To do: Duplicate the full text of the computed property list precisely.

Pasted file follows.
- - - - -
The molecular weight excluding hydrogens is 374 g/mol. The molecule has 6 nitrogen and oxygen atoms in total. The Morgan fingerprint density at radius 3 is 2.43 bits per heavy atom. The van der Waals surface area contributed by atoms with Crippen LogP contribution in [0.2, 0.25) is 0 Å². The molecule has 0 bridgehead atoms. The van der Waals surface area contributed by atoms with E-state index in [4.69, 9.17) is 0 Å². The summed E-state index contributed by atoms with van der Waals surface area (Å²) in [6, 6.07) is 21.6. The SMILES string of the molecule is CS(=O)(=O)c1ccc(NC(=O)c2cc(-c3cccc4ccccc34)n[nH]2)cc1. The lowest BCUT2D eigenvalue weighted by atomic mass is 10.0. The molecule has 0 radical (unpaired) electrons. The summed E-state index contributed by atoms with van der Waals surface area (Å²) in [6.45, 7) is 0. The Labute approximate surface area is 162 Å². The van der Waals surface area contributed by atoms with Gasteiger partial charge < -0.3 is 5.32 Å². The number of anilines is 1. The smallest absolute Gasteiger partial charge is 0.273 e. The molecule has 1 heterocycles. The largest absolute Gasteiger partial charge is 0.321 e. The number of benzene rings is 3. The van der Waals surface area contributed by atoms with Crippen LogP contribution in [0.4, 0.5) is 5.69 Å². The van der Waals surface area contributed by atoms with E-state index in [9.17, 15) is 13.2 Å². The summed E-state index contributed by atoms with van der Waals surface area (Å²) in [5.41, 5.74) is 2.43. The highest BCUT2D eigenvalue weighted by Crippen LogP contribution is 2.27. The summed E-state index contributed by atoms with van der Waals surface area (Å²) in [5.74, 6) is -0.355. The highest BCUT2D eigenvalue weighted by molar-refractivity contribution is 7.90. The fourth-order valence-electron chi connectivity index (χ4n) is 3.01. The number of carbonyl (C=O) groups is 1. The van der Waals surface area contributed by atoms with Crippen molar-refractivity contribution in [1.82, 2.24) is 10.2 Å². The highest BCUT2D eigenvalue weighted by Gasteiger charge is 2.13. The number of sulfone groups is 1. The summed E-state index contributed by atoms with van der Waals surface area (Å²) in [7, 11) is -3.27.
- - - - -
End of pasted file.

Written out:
The molecular weight excluding hydrogens is 374 g/mol. The molecule has 6 nitrogen and oxygen atoms in total. The Morgan fingerprint density at radius 3 is 2.43 bits per heavy atom. The van der Waals surface area contributed by atoms with Crippen LogP contribution in [0.2, 0.25) is 0 Å². The molecule has 0 bridgehead atoms. The van der Waals surface area contributed by atoms with E-state index in [4.69, 9.17) is 0 Å². The summed E-state index contributed by atoms with van der Waals surface area (Å²) in [6, 6.07) is 21.6. The SMILES string of the molecule is CS(=O)(=O)c1ccc(NC(=O)c2cc(-c3cccc4ccccc34)n[nH]2)cc1. The lowest BCUT2D eigenvalue weighted by atomic mass is 10.0. The molecule has 0 radical (unpaired) electrons. The summed E-state index contributed by atoms with van der Waals surface area (Å²) in [6.45, 7) is 0. The Labute approximate surface area is 162 Å². The van der Waals surface area contributed by atoms with Gasteiger partial charge < -0.3 is 5.32 Å². The number of anilines is 1. The smallest absolute Gasteiger partial charge is 0.273 e. The molecule has 1 heterocycles. The largest absolute Gasteiger partial charge is 0.321 e. The number of benzene rings is 3. The van der Waals surface area contributed by atoms with Crippen LogP contribution in [0.4, 0.5) is 5.69 Å². The van der Waals surface area contributed by atoms with E-state index in [9.17, 15) is 13.2 Å². The summed E-state index contributed by atoms with van der Waals surface area (Å²) in [5.41, 5.74) is 2.43. The highest BCUT2D eigenvalue weighted by Crippen LogP contribution is 2.27. The summed E-state index contributed by atoms with van der Waals surface area (Å²) in [5.74, 6) is -0.355. The highest BCUT2D eigenvalue weighted by molar-refractivity contribution is 7.90. The fourth-order valence-electron chi connectivity index (χ4n) is 3.01. The number of carbonyl (C=O) groups is 1. The van der Waals surface area contributed by atoms with Crippen molar-refractivity contribution in [1.82, 2.24) is 10.2 Å². The highest BCUT2D eigenvalue weighted by Gasteiger charge is 2.13. The number of sulfone groups is 1. The summed E-state index contributed by atoms with van der Waals surface area (Å²) in [7, 11) is -3.27.